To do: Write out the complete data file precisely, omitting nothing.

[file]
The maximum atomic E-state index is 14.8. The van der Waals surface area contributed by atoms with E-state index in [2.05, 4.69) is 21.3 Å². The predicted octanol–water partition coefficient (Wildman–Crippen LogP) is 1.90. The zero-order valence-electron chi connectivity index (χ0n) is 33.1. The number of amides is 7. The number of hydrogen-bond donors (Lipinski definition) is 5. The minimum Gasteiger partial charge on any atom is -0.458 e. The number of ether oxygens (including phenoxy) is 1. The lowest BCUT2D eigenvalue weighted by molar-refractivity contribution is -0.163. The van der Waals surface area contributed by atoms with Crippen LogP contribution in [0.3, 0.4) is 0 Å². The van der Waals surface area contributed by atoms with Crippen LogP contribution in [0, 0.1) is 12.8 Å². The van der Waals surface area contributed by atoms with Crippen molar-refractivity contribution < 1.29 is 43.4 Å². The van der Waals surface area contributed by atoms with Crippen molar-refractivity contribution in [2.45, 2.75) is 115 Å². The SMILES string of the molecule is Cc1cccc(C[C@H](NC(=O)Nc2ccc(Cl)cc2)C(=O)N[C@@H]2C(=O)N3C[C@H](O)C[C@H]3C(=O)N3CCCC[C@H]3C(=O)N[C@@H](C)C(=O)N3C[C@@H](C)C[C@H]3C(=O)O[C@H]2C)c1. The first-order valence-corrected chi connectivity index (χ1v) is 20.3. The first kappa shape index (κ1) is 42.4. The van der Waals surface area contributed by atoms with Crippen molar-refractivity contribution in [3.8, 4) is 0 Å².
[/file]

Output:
The maximum atomic E-state index is 14.8. The van der Waals surface area contributed by atoms with E-state index in [2.05, 4.69) is 21.3 Å². The predicted octanol–water partition coefficient (Wildman–Crippen LogP) is 1.90. The zero-order valence-electron chi connectivity index (χ0n) is 33.1. The number of amides is 7. The number of hydrogen-bond donors (Lipinski definition) is 5. The minimum Gasteiger partial charge on any atom is -0.458 e. The number of ether oxygens (including phenoxy) is 1. The lowest BCUT2D eigenvalue weighted by molar-refractivity contribution is -0.163. The van der Waals surface area contributed by atoms with Crippen LogP contribution in [0.3, 0.4) is 0 Å². The van der Waals surface area contributed by atoms with Crippen LogP contribution in [0, 0.1) is 12.8 Å². The van der Waals surface area contributed by atoms with Crippen molar-refractivity contribution < 1.29 is 43.4 Å². The van der Waals surface area contributed by atoms with Crippen molar-refractivity contribution in [2.45, 2.75) is 115 Å². The SMILES string of the molecule is Cc1cccc(C[C@H](NC(=O)Nc2ccc(Cl)cc2)C(=O)N[C@@H]2C(=O)N3C[C@H](O)C[C@H]3C(=O)N3CCCC[C@H]3C(=O)N[C@@H](C)C(=O)N3C[C@@H](C)C[C@H]3C(=O)O[C@H]2C)c1. The first-order valence-corrected chi connectivity index (χ1v) is 20.3. The first kappa shape index (κ1) is 42.4. The van der Waals surface area contributed by atoms with Crippen molar-refractivity contribution in [3.8, 4) is 0 Å².